Snoring Increases Risk Of Cardiovascular Disease


External carotid artery: image via wikimedia commonsExternal carotid artery: image via wikimedia commonsNew research, conducted by the Henry Ford Hospital sleep center, indicates that snoring is a contributor to cardiovascular disease, because it thickens the carotid arteries, the main arteries to the head and neck. The researchers warn that snoring is, in fact, a greater risk for atherosclerosis than smoking or obesity.

Robert Deeb, M.D., and Kathleen Yaremchuk, M.D, the study authors, reported their findings at the 2013 Combined Sections Meeting of the Triological Society in Scottsdale, Arizona. They also submitted their research to The Laryngoscope for publication.

Fifty-four of 914 participants in sleep studies conducted by the Henry Ford Hospital's sleep center between 2006 and 2012 responded to a survey recording their snoring habits.  These volunteers underwent a carotid artery duplex ultrasound, a test measuring the thickness of the carotid arteries, and the results indicated that their carotid artery walls were significantly thicker than those who did not snore.  They were even thicker than those with traditional carotic artery disease, such as persons who smoked, had high blood pressure, high cholesterol, or diabetes.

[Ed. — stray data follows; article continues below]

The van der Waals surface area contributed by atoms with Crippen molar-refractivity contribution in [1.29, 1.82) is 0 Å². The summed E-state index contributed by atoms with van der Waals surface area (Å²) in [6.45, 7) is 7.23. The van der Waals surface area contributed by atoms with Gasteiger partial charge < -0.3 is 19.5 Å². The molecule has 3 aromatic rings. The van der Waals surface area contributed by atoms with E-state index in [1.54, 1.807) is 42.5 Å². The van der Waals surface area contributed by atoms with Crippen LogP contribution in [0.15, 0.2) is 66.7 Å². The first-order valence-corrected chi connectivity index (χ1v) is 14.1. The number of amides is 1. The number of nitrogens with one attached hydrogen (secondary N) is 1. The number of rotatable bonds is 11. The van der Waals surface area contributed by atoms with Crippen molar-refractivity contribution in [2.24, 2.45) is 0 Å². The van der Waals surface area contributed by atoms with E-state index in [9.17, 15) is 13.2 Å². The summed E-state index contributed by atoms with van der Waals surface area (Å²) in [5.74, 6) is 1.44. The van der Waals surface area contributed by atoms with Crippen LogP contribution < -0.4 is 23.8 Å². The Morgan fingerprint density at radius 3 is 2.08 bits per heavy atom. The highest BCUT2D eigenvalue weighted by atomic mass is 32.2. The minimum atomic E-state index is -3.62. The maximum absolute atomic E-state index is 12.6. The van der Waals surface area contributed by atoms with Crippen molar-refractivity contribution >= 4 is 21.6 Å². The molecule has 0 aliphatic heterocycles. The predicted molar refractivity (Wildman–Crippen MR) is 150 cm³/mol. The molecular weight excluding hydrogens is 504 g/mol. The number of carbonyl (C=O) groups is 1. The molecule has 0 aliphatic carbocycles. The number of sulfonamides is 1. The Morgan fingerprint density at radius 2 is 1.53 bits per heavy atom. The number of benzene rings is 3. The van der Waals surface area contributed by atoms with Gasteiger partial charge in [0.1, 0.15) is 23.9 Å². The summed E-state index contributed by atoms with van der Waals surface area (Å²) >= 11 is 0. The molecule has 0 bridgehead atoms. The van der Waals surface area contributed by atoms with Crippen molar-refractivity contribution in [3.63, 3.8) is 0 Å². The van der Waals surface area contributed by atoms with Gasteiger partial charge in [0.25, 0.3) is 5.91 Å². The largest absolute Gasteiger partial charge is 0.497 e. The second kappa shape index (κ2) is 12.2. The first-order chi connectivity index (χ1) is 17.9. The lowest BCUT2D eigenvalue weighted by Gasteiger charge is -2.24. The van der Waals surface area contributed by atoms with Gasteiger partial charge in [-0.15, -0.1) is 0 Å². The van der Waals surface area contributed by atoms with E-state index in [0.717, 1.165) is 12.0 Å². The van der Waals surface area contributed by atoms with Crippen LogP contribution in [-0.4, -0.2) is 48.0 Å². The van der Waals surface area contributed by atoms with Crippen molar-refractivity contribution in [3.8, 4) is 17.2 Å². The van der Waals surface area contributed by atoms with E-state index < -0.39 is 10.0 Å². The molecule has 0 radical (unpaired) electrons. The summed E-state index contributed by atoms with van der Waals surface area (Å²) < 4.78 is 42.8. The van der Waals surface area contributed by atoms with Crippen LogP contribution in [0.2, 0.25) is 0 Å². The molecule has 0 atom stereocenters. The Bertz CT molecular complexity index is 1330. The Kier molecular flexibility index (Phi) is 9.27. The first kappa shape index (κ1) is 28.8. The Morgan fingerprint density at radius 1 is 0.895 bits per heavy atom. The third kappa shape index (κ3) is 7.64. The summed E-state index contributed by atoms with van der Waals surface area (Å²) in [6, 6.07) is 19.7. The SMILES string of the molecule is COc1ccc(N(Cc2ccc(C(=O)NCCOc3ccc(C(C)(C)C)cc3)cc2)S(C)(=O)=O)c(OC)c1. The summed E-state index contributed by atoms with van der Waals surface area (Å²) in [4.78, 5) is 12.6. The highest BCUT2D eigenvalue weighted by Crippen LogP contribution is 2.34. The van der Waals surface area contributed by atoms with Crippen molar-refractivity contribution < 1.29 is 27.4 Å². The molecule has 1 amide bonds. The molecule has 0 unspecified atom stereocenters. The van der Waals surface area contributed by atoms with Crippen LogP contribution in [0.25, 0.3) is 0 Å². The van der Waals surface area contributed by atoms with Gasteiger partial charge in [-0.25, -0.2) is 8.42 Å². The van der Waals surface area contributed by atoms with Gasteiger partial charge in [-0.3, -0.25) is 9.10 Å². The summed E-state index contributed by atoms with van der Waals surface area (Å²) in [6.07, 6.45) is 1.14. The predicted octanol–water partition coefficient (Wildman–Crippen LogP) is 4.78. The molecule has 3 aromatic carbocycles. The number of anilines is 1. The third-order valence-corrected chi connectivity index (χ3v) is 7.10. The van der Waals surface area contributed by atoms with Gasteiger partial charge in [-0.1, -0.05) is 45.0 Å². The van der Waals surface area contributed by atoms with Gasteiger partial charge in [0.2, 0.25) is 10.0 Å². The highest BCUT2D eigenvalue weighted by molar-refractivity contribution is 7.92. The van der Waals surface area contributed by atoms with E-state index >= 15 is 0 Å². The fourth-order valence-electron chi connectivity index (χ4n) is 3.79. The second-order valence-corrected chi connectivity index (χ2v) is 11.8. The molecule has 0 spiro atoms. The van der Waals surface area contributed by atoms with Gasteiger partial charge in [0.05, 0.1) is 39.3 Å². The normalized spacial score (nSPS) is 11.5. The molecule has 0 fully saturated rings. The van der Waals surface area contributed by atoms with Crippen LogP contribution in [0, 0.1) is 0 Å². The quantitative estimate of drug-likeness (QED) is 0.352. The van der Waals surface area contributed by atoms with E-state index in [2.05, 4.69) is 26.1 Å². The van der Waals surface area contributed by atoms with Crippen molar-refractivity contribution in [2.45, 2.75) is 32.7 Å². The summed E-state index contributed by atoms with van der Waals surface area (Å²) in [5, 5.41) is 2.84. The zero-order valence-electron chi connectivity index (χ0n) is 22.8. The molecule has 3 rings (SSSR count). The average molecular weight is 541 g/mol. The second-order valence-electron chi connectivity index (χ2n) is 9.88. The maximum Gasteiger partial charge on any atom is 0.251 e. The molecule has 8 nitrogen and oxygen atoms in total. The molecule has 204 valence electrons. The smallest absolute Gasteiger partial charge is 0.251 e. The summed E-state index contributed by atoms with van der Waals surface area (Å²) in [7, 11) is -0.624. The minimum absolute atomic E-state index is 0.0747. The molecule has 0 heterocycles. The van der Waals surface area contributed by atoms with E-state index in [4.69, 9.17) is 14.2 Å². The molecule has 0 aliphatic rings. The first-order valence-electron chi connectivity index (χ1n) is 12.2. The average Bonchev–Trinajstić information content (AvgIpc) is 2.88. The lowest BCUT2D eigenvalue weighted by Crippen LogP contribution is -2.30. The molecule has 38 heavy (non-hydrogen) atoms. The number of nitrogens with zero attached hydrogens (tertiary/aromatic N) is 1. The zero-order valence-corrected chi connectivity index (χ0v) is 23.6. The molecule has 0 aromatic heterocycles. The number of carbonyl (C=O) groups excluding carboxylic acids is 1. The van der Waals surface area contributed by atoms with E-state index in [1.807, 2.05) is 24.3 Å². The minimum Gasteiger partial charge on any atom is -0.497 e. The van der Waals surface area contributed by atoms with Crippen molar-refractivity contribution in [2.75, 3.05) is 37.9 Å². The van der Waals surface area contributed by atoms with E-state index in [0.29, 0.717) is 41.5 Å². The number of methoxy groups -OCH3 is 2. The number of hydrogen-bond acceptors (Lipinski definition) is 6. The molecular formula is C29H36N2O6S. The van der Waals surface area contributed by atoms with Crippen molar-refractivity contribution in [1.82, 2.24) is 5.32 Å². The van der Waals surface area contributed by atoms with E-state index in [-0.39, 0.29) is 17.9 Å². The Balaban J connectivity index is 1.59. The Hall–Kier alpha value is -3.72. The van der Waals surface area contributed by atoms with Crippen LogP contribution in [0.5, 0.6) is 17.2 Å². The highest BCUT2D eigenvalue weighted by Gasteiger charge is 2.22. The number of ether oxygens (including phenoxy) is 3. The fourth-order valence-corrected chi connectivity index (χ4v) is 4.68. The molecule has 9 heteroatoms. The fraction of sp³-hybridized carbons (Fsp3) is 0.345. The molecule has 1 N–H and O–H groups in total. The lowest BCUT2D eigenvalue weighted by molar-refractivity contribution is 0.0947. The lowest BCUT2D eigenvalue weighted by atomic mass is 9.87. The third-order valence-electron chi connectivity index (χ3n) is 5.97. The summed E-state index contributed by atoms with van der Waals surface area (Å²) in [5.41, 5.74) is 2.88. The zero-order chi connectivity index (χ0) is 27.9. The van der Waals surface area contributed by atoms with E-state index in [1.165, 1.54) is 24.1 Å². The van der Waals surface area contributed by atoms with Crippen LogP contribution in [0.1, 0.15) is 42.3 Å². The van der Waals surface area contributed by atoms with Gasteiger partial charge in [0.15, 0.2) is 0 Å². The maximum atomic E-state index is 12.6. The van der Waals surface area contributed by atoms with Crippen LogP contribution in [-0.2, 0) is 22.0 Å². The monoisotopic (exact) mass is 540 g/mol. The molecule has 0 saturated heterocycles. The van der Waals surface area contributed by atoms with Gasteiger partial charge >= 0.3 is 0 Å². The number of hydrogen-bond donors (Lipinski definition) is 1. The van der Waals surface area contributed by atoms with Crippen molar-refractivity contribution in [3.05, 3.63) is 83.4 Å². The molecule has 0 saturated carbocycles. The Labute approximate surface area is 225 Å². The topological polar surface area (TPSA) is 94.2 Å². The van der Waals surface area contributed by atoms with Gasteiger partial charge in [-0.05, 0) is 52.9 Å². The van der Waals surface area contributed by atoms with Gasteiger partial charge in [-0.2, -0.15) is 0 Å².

What happens when you snore is that the walls of the pharynx, including the soft palate, relax and narrow the opening of the back of the mouth and pharynx.  Those walls get very close to each other and touch, even slightly, to cause vibrations as the air passes through - the noise we call snoring.  The impact of these vibrations are felt by the carotid arteries as well as other blood vessels in the head and neck and seem, according to this study, to result in enlargements of the vessel walls.

Though sleep apnea, which can cut off breathing, sometimes for several seconds, is an acknowledged threat to cardiovascular health, snoring itself has been regarded more as an annoyance, more threatening to conjugal relationships than to health.  More evidence, such as this study, and the one planned by Deeb and Yaremchuk to see if there is a link between cardiovascular event rates and snoring, will determine how seriously the medical community at large considers the seriousness of snoring treatments.

For more information about snoring, its potential causes, and snoring therapies, visit the Mayo Clinic online.

via Medical News Today